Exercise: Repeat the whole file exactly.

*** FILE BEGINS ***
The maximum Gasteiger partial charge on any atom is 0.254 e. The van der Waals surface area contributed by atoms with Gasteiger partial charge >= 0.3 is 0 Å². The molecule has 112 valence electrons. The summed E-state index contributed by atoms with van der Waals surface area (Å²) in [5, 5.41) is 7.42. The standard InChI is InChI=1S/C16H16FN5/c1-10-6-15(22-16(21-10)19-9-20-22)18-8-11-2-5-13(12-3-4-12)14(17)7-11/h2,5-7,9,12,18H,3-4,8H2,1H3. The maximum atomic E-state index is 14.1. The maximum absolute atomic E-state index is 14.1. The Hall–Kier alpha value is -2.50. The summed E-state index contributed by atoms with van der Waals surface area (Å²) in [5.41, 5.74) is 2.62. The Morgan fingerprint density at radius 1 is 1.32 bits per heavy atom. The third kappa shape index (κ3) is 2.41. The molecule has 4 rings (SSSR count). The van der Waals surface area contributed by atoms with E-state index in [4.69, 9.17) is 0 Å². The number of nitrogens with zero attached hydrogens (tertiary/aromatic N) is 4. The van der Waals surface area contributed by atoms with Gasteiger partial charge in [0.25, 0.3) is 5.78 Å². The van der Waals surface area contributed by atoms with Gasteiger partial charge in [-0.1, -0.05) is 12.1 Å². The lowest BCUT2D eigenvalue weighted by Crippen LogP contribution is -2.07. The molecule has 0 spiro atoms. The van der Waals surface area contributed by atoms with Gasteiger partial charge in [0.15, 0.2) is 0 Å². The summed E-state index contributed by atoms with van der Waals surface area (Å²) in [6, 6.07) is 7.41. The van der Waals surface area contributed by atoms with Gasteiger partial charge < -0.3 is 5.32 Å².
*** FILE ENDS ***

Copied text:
The maximum Gasteiger partial charge on any atom is 0.254 e. The van der Waals surface area contributed by atoms with Gasteiger partial charge >= 0.3 is 0 Å². The molecule has 112 valence electrons. The summed E-state index contributed by atoms with van der Waals surface area (Å²) in [5, 5.41) is 7.42. The standard InChI is InChI=1S/C16H16FN5/c1-10-6-15(22-16(21-10)19-9-20-22)18-8-11-2-5-13(12-3-4-12)14(17)7-11/h2,5-7,9,12,18H,3-4,8H2,1H3. The maximum atomic E-state index is 14.1. The maximum absolute atomic E-state index is 14.1. The Hall–Kier alpha value is -2.50. The summed E-state index contributed by atoms with van der Waals surface area (Å²) in [5.41, 5.74) is 2.62. The Morgan fingerprint density at radius 1 is 1.32 bits per heavy atom. The third kappa shape index (κ3) is 2.41. The molecule has 4 rings (SSSR count). The van der Waals surface area contributed by atoms with E-state index in [4.69, 9.17) is 0 Å². The number of nitrogens with zero attached hydrogens (tertiary/aromatic N) is 4. The van der Waals surface area contributed by atoms with Gasteiger partial charge in [0.25, 0.3) is 5.78 Å². The van der Waals surface area contributed by atoms with Gasteiger partial charge in [-0.1, -0.05) is 12.1 Å². The lowest BCUT2D eigenvalue weighted by Crippen LogP contribution is -2.07. The molecule has 0 spiro atoms. The van der Waals surface area contributed by atoms with Gasteiger partial charge in [0.15, 0.2) is 0 Å². The summed E-state index contributed by atoms with van der Waals surface area (Å²) in [6, 6.07) is 7.41. The van der Waals surface area contributed by atoms with Gasteiger partial charge < -0.3 is 5.32 Å².